2021 brought about the end of the Brexit transition period, finally confirming the UK’s exit from the EU. The changes also affected companies operating in the financial markets, including the retail FX/CFD sector, brokers, and their clients. Market experts wonder which jurisdiction can take over from the city of London as the trading capital in Europe and the most common bets include Cyprus, Malta, Germany, and France, but CEE countries may further benefit due to their low costs of managing a business.
Which European Country Can Gain the Most in the FX/CFD Sector after Brexit
In the latest edition of the Quarterly Intelligence Report, Finance Magnates Intelligence examines which representatives of brokerage firms directly involved in European operations think about the changes that may await the market as the Brexit transition period ends.
According to the survey, industry experts believe Cyprus, which is already the leading and most popular licensing jurisdiction for brokers looking to locate in Continental Europe, stands to gain the most from the changes (35%). Exactly 24% of respondents believe that Malta will take over a large part of the brokerage business, followed by Germany (16%) and France (13%). The last piece of the brokerage pie is expected to be filled by the CEE market, with Poland, among others being mentioned. In contrast to other EU countries, Poland offers an additional category of retail clients with a higher price-to-book ratio.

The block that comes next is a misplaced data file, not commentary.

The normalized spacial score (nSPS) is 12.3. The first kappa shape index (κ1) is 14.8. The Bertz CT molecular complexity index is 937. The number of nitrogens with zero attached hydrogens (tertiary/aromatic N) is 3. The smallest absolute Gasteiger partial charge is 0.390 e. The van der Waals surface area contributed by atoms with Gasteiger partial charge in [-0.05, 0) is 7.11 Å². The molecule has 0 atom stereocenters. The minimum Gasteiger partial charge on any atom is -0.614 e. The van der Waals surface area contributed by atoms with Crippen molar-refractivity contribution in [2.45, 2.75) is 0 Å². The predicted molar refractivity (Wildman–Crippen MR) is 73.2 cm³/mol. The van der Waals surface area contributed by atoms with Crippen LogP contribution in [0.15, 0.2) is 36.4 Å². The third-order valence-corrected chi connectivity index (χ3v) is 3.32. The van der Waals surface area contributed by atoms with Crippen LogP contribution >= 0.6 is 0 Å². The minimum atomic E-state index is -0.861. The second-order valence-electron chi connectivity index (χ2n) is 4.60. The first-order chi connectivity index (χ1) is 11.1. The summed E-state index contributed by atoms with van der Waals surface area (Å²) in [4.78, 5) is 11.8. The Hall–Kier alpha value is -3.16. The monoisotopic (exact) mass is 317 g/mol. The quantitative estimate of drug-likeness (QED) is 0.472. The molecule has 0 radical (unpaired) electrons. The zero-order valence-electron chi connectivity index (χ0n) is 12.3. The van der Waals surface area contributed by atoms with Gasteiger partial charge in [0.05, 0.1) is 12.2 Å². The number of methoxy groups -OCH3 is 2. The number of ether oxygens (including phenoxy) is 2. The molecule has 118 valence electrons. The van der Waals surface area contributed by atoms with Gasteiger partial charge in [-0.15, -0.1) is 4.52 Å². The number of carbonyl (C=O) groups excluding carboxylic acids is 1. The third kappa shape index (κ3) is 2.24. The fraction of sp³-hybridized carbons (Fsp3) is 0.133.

“I do believe Cyprus and Malta have a lot of potentials; however, it all comes down to the fine balance between protecting client interests and leaving some freedom to the brokers. Whoever does this best, ultimately wins,” Natalia Zakharova, Head of Sales at FXOpen, said.
London’s Dominance Is Diminishing, but Forex Hub City Is Still Hard to Replace
Commenting on the possible end of London’s dominance, Graeme Watkins, CEO at Valutrades Limited, said: “I don’t think this is the case at all. London has 200 years of history as a financial center. Having a UK FCA license and offices in London is still a sign of credibility that is valued in many parts of the world, not just Europe. Brokers will indeed move some of their business to Europe, but so far I have not seen anyone closing down their UK entities, and I believe the interest is still to have both the UK and European license.”
London’s weakening position in the FX market trading was confirmed, among others, by the triennial report published in August 2020 by the Bank of England. Daily foreign exchange trading volumes in London have shrunk by 16 percent from the prior year to $2.41 trillion in April 2020. The decline in the average daily volume in the city was broad-based and was reported across almost all currency pairs, instrument types, counterparty types, and execution methods.
Regardless of location decisions and regulatory changes, due to the lack of passporting, the coronavirus volatility that fuelled record volumes and broker profits last year should continue into 2021.
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